The Taoiseach had a lot to say earlier, as did the Tánaiste, about older citizens. They seem to regard themselves as knights riding to the assistance of senior citizens, but nothing could be further from the truth. Yesterday, the Government did nothing in the budget regarding prescription charges. If there is one issue consistently raised by older citizens, it is the issue of prescription charges. Elderly citizens are now being forced to decide which medicines to take because the prescription charge is so high, at €2.50 per item. Where now stands the 2012 promise to abolish prescription charges? Far from abolishing them, the Government has presided over a 400% increase in the charge. This has caused serious hardship and is jeopardising people's health and well-being.

The Government made a drama last week of its plans for capital spending of €27 billion over six years. However, let it be recorded here again that next year, the Government will cut capital spending by more than €50 million. What is the logic for that?

The mind boggles. I suppose the Taoiseach had his outing in the media so now he will go about his actual intentions.

Faoin Rialtas seo, chuaigh géarchéim na tithíochta in olcas go mór. Fine Gael and Labour have abandoned the provision of social housing to the private sector and we can see the disastrous results. We have 130,000 families in need of housing and on social housing lists. Nearly 1,500 children are in emergency accommodation. No matter how often that is said, it is still so shocking.

Rents have gone up by 35% since 2011, outstripping Celtic tiger levels. We need a level of investment to which this Government is simply unwilling to commit, so the crisis will continue. That is the prognosis. From any reading of its announcements yesterday one could arrive at no other conclusion.

The additional €69 million announced by the Government yesterday is less than a quarter of what it cut from the housing budget in 2012. Was the Taoiseach aware of that? Again in 2013 the Government halved funding to local authority housing, and cut another 10% in 2014. We wonder why we have an emergency now. With homeless citizens dying on the streets very close to the Dáil, I really wonder what it will take before this Government acknowledges the scale of this catastrophe. Sinn Féin has provided for an extra €300 million investment for 2016 in social housing delivering almost 1,700 units in addition to existing Government plans.

The Government will not do that because it chooses not to. It also failed to announce rent certainty as part of the budget. Meanwhile many landlords have seen an opportunity in the current crisis and have hiked up rents. As a direct result of their actions and, more importantly, the Government's inaction, children and their families are now homeless.

The Government did nothing about the bank levy, despite all its previous tough talking and shape throwing. There will be no legislation to let the Central Bank set a cap on rip-off mortgage rates. The 300,000 mortgage holders with standard variable rate mortgages have been abandoned by this Government. We see again that this is a Government of the banks and for the banks.

The Government tells us that NAMA will build houses. Many in Sinn Féin have been calling on NAMA to activate and honour its social obligations for many years. Those pleas fell on deaf ears. Let it be said that, if delivered, only a tiny proportion of those houses will come back in the form of social or affordable housing. Again, the Government is relying on private developers making a buck in respect of housing provision.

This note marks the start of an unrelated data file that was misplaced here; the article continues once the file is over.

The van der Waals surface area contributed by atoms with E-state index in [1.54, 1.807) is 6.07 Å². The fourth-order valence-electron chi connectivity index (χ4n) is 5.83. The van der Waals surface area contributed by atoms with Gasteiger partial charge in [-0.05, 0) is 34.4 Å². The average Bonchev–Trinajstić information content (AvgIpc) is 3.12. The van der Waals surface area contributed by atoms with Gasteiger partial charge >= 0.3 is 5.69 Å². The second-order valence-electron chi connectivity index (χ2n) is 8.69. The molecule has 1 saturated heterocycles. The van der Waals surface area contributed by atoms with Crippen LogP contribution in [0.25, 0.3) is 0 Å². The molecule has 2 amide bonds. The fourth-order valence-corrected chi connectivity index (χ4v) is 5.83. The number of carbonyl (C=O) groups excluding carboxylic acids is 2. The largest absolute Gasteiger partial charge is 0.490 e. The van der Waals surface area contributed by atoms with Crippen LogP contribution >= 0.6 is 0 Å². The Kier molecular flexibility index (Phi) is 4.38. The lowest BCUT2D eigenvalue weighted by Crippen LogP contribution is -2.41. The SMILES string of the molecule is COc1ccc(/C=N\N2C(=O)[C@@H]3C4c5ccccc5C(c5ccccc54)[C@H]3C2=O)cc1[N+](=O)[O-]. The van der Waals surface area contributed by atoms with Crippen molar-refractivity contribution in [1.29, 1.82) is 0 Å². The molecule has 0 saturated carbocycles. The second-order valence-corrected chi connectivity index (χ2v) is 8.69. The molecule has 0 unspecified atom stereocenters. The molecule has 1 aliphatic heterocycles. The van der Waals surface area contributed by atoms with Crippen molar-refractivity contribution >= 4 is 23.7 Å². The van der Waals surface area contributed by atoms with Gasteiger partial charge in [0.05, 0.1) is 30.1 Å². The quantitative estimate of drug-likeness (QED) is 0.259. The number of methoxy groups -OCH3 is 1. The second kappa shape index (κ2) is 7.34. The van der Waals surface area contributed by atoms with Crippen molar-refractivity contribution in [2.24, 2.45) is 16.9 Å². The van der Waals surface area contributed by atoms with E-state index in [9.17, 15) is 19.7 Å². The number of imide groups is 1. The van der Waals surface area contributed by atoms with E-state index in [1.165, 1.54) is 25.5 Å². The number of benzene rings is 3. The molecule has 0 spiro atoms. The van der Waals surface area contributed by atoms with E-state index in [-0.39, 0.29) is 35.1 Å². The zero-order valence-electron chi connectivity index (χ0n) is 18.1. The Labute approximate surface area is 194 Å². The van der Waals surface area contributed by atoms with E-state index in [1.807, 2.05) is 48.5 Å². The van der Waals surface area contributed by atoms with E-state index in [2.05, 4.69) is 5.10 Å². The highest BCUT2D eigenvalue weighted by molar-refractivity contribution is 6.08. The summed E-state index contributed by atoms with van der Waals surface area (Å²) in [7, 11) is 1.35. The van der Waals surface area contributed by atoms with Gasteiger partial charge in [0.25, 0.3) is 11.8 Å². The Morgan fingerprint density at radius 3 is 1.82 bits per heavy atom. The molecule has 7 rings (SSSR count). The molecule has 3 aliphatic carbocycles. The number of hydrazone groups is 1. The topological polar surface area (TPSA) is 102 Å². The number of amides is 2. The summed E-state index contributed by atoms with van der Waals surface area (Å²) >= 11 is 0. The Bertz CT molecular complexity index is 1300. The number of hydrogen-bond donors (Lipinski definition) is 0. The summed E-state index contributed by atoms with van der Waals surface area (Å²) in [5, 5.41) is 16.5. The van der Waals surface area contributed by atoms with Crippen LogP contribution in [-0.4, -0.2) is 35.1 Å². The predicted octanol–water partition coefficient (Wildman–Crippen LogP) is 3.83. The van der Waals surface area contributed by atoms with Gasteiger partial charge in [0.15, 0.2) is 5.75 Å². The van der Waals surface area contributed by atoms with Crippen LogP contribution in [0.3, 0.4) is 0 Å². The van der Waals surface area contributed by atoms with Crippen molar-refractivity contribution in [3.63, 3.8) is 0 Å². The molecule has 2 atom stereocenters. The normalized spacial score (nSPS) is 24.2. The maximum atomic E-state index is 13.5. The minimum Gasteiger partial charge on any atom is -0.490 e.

I would like to know what the Government proposes to do around the funding of Tusla in general, and specifically in respect of the fact that 80% of women fleeing domestic violence were turned away from Dublin refuges in the first three months of this year. Many of those women have children and they were turned away. I want to know where the money is for that, and where the Taoiseach's commitment is. There was no mention of it yesterday although many of these refuge facilities are in imminent danger of closure. It was not worthy of mention in the budget. We know that without these services many women and children will be forced into homelessness or, heaven forbid, worse.

The Government's announcement on child care falls very short of the Scandinavian model benchmark so beloved by the Tánaiste. It is proposed to provide an additional 50 weeks in respect of any individual child between the ages of three and five and a half. Although any advance in child care is welcome, let us be clear that the system as it exists is sessional and therefore very part-time. The capitation rates afforded for the scheme are absolutely inadequate and are causing huge difficulties in terms of staffing. The experience of children with special needs and disabilities has been in many cases one of exclusion from this scheme. The Government has now committed to remedying that position and I hope that it will be true to that commitment when we see the details.

Sinn Féin's budget proposals also provided for an additional six weeks maternity benefit that can be taken by either parent in addition to paternity leave. I am very disappointed that the Government did not do something in that regard.

The only positive move regarding education in the budget is the decrease to the pupil teacher ratio. There was no increase in school capitation grants, which leaves schools in very great difficulties. I heard no mention of increasing funds for DEIS schools or, importantly, of reducing the student contribution fee. The cut of 15% to resource hours across the system has been devastating. The Government's partial announcement does not come close to reversing that cut.